February 22 2017

Why I’m Protesting the Pipeline

It’s a little after Donald Trump’s 4-week anniversary as President and, since his inauguration, much has occurred. This means we are constantly hearing about each wretched executive order and each horrible statement he’s made on almost all news networks. Although it is good to stay informed, it gets tiring losing hope in your country. Trust me, it’s exhausting, but, there’s one specific topic that the media has seemed to brush over. They mention it in between breaths but never really give it the time needed to properly educate the public. This affects everyone equally and is something much bigger than ourselves. It’s a phenomenon called climate change. More specifically, its relation to the Dakota Access and Keystone XL pipelines.  

via bigstockphoto.com

One of the first things that people were afraid of when Trump was elected was the continuation of the Dakota Access and Keystone XL pipelines. Trump had expressed his support for it throughout his campaign, and the fear for its completion was met with a signed presidential memorandum aimed at a speedy approval process of the pipelines.

Protesters hopes remained high, but the DAPL was already 95 percent complete before Trump’s inauguration, according to TIME magazine. The only part remaining was the small area of the Standing Rock Sioux Reservation. With the way our law enforcement has been treating these protesters, they are not hesitant to stop them in any way possible.

There’s a reason that so many people have protested to halt and destroy these pipeline projects. One is that we need to respect our natives. Not only because they help constantly safeguard our environment, but because they deserve to be protected and acknowledged by our government with well-earned respect. They deserve the right to just exist. To this day, native communities struggle to keep their lands sacred and their rights intact, though never reported on in our media.

Another reason to protest is specifically for the environment.

Standing Rock Sioux Chairman David Archambault II said he doesn’t support moving more crude oil from North Dakota. He told CNN that Americans should look for alternative and renewable sources of energy.

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“The Dakota Access pipeline would fuel climate change, cause untold damage to the environment, and significantly disturb sacred lands and the way of life for Native Americans in the upper Midwest,” a petition on CredoAction.com states.

Fargo, ND via bigstockphoto.com

Despite the protests, Donald Trump signed an executive action to speedily continue the process of both of these pipelines. AJ+ plus has also reported that the US Army will cancel an environmental study, which will in turn allow the Dakota Access Pipeline to cross the Missouri River. That is not only careless, but blatantly disrespectful. It might pollute the Standing Rock Sioux Tribe’s drinking water, but they don’t even care to find out if it truly will or won’t. They just don’t care. Why, you ask? Well, Donald Trump might benefit. Even though the Washington Post reported that he sold all his stock with ETP, a manufacturer in the pipeline, in December, he still holds stake in Phillip’s 66, which has a one-quarter share in the Dakota Access Pipeline according to CNBC. Actually, between $100,000 and $250,000 in Phillips 66. It also could be that he refutes alternative sources of energy and wants to rely on oil and coal. Either way, in my book, we are screwed.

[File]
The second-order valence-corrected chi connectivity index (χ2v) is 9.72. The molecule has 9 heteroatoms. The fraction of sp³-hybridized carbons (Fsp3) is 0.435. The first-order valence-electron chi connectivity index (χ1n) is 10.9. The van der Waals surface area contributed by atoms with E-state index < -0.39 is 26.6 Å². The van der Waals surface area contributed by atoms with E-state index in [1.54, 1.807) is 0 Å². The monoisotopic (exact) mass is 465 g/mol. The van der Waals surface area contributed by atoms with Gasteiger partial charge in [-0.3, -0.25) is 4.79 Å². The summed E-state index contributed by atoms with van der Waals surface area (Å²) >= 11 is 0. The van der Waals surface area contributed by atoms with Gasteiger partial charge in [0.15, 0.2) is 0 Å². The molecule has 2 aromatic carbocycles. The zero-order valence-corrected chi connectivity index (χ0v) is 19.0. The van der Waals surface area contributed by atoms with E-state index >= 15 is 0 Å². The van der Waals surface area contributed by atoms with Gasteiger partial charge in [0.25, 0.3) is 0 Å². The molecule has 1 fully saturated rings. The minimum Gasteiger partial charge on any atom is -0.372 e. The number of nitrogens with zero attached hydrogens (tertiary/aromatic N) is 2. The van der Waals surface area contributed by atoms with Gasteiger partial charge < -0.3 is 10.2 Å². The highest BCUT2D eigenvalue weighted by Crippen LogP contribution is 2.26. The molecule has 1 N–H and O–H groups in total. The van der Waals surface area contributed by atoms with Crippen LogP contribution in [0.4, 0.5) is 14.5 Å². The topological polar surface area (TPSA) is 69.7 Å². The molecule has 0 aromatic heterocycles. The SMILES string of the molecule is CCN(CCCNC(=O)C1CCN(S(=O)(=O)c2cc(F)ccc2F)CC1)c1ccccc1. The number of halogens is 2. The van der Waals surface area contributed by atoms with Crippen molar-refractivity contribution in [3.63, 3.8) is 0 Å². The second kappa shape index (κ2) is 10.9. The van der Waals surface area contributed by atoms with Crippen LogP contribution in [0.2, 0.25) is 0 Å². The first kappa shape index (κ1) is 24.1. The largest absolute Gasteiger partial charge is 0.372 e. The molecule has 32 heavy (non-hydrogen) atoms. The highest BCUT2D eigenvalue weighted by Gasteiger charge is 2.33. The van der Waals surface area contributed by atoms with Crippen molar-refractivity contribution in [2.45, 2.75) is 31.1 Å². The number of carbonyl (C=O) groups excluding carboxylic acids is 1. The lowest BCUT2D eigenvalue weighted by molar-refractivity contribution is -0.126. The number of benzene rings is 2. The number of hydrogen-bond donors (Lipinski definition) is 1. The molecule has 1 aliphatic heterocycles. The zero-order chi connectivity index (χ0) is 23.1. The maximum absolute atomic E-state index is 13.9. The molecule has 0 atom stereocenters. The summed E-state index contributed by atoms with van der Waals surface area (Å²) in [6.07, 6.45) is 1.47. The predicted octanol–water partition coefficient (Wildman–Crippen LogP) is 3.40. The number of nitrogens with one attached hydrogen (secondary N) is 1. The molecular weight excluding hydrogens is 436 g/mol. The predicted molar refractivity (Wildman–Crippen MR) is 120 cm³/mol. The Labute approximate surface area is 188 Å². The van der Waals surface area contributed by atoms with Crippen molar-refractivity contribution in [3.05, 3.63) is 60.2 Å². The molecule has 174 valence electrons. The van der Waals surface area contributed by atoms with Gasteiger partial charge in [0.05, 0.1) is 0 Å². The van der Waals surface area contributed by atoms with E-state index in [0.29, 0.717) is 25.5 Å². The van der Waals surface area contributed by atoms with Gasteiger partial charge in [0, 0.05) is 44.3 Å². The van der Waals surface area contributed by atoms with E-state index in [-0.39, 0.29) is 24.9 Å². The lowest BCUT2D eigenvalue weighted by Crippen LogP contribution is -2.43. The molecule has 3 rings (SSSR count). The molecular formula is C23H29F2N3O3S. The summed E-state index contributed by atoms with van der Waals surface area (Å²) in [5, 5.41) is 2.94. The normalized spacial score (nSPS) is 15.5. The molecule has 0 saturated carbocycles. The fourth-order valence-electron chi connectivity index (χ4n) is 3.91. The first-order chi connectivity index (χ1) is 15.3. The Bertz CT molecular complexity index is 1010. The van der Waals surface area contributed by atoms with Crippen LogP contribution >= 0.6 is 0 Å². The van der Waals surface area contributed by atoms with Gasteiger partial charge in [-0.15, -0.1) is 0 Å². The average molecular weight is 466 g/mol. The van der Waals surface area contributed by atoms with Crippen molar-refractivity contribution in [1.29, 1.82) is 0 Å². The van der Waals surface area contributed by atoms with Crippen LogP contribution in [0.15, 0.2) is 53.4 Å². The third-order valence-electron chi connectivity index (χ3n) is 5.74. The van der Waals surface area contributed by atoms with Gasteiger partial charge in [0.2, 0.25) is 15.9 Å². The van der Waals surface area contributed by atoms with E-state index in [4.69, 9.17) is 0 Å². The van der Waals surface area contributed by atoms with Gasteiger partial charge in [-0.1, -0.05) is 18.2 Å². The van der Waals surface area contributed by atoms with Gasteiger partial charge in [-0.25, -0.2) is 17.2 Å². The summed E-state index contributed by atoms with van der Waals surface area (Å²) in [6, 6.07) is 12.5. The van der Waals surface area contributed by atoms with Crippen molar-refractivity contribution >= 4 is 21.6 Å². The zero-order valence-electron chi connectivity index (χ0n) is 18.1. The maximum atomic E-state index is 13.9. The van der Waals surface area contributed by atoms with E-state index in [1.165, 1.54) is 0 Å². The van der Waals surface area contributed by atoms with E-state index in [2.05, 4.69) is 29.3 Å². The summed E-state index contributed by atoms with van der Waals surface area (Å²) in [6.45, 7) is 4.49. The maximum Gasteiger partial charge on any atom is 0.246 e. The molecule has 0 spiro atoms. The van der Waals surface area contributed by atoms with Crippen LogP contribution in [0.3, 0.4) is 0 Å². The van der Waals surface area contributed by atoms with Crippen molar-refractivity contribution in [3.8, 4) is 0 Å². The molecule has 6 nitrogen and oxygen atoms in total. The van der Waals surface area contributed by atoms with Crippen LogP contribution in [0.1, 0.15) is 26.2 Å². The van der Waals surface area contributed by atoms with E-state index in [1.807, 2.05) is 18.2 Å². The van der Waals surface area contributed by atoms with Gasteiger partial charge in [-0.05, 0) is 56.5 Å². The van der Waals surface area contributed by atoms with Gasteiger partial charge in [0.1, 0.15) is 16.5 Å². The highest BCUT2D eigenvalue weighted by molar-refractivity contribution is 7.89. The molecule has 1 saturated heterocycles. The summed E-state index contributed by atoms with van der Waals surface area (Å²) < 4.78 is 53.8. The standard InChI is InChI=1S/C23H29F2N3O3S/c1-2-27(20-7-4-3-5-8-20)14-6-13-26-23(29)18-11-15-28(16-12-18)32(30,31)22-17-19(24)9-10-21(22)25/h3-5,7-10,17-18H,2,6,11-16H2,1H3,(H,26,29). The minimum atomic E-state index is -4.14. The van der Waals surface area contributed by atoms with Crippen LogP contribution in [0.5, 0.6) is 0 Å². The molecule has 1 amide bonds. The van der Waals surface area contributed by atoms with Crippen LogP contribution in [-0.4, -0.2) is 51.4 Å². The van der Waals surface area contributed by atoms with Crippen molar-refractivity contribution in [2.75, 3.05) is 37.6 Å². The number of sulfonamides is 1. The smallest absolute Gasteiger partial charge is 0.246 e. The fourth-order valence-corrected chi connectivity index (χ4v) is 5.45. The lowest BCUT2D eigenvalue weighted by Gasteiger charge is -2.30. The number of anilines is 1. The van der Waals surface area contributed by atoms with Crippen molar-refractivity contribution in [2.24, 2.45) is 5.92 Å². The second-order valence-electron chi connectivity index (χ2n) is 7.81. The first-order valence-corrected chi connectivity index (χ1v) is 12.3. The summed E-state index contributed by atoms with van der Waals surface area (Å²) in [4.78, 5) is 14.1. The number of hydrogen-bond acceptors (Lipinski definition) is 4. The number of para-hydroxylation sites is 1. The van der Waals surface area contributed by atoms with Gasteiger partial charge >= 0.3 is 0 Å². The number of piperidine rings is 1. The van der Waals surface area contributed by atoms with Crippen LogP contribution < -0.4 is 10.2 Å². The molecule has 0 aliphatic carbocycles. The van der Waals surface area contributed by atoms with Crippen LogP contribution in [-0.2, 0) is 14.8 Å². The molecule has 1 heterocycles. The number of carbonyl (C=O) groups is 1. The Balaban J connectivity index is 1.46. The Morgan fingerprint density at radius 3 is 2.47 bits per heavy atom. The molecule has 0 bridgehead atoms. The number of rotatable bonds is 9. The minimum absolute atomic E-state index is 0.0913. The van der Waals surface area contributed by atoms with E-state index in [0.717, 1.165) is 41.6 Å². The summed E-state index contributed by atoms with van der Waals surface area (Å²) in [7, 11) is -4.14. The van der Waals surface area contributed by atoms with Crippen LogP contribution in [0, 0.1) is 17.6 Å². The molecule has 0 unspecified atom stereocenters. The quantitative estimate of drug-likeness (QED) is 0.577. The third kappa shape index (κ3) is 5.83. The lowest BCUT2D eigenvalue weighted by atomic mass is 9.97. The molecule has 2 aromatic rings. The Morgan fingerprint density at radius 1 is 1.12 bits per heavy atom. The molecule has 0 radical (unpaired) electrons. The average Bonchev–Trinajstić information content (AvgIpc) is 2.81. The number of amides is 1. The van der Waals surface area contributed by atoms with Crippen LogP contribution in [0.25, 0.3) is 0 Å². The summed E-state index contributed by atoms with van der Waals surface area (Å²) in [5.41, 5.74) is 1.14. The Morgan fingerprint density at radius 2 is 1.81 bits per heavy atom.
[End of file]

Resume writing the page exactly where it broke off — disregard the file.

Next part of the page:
The risks stressed by condemners of these pipelines are not imaginary. On February 10th 2017, a Phillips 66 natural gas pipeline at the Paradis Pipeline station in Los Angeles exploded while workers were cleaning it, PowerSource reports. They were forced to evacuate 60 homes and 1 person was killed. Victoria Advocate writes that On February 15th 2017, a 36 inch Kinder Morgan gas pipeline exploded in Refugio County, Texas. These risks of a pipeline accident are presently a risk that could ruin a town, it’s people and the environment.



Seriously though, we don’t need to sit in a pit of despair. There’s work to be done. If you don’t like what’s going on in your community or country, go out and protest. The Standing Rock protesters have made national news.  Their voices will be heard and so can yours. Donald Trump and the pipeline supporters, which include people from the Democratic party as well, say the construction will aid in job growth, but we cannot ignore all the negatives that outweigh this positive.

There are also more specific ways to help prevent the Dakota Access Pipeline. Pick up your phone. Call North Dakota governor Jack Dalrymple at (701) 328-2200 to let your voice be heard. Call the Army Corps of Engineers and request that construction permits be reversed at (202) 761-5903. Call Morton County Sheriff Kyle Kirchmeier at (701) 667-3330. He has power on a local level, and you can protest the orders he’s given to use militarized force against the protesters.

Additionally, you can sign the ACLU’s petition to the Department of Justice to demilitarize Standing Rock. It states,”End the militarized response to Standing Rock water protectors. These tribal communities and the allied activists should not be treated like enemies in war.” You can also donate money to standingrock.org.

We have the power to end this crime against our fellow humans and our Earth as well. Let’s use it! 

About Caroline Griffiths

I'm Caroline Griffiths and I'm a sophomore at Nova High School in South Florida. I am 16 years old and I am Vice President of my grade, involved in my Student Government Class (SGA) and participate in Nova High School's debate team. I've always been interested in writing, where I've won a couple of literary awards, and politics, where I see myself in the future. I hope to spread the beautiful message of unity!

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